Differences between Catholic Bible and Protestant versions?

So, I know this is probably a newbie question… but, hey… I just started the RCIA to become a Catholic :slight_smile: I was told there are some missing books in the Old Testament and some other differences. What are they? I’m pretty sure the bibles I have are Protestant translations… including the NIV, KJV and the Apologetics Study Bible which uses the HCSB.

I believe my brother has a New Oxford Annotated Bible with the Apocrypha… is that one good?

I’m new to Christianity as well as the bible… even newer to Catholicism and was unaware there were even differences between the bibles until recently.

I like the Apologetics Study Bible because of the numerous apologetic articles and other stuff within it. Is it okay to use that one in addition to just being aware of what’s different and getting a copy of the Apocrypha (I’m not very clear on what that is, either). I don’t know if there would be a different slant in that study bible if it is geared towards different views… I’ve already noticed some criticism of Mormonism and Jehovah’s Witnesses in it. I’ve found some things I disagree with in there, but I like getting different views on topics.

Thanks for any help here :slight_smile:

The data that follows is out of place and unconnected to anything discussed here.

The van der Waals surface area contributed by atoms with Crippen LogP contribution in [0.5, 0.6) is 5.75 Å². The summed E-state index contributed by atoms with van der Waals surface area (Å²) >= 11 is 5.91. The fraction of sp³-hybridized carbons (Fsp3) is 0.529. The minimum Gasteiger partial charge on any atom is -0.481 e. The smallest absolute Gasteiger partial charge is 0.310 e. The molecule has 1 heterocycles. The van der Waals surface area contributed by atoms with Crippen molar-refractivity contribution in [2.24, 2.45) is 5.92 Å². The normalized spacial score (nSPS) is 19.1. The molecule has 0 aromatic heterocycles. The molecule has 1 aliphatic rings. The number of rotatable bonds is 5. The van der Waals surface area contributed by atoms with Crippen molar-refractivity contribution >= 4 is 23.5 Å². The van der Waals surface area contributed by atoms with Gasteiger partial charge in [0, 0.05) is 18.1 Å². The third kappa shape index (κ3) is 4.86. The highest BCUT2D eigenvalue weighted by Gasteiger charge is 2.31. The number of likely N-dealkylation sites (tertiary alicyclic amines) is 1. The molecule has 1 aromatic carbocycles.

Justin

*Hi, Justin!

Welcome Home!

The major differences between the Catholic and non-Catholic Bibles are these:

  • The Catholic Bible contain the 73 Books of the original Canon which the early Church (4th century) included as part of the Bible.
  • Only non-Catholic Bibles call Yahweh God, Jehovah.
  • Some inclusive Bibles, both Catholic and non-Catholic, have adopted the term “Lord” or “LORD” instead of Yahweh as the name of God.
  • Extra Biblical, Apocrypha, and Deuterocanonicals are terms mainly used by non-Catholics in reference to the Books which they do not include as part of their Canon (I suspect that they are used in a derogatory manner to imply that Catholics added to the Canon of the Bible)
  • There are portions of some of the Old Testament Books (Daniel, Ruth…) that are missing from the non-Catholic Bible. (…these missing portions and the difference of the seven books is due to the source type from where the Catholics and non-Catholics adopted the list of the Old Testament Canon; the Catholic Canon is translated from the text/scrolls used by the Apostles and the early Church and the non-Catholic from that which the non-Christian Jews used.)

There will also be discrepancies due to the various translations as they reflect nuances introduced by their creators (some of these translations murder the original contents while some seek close adherence to the text or the meaning… still others may navegate completely off chart as they attempt to popularize and modernize the usage).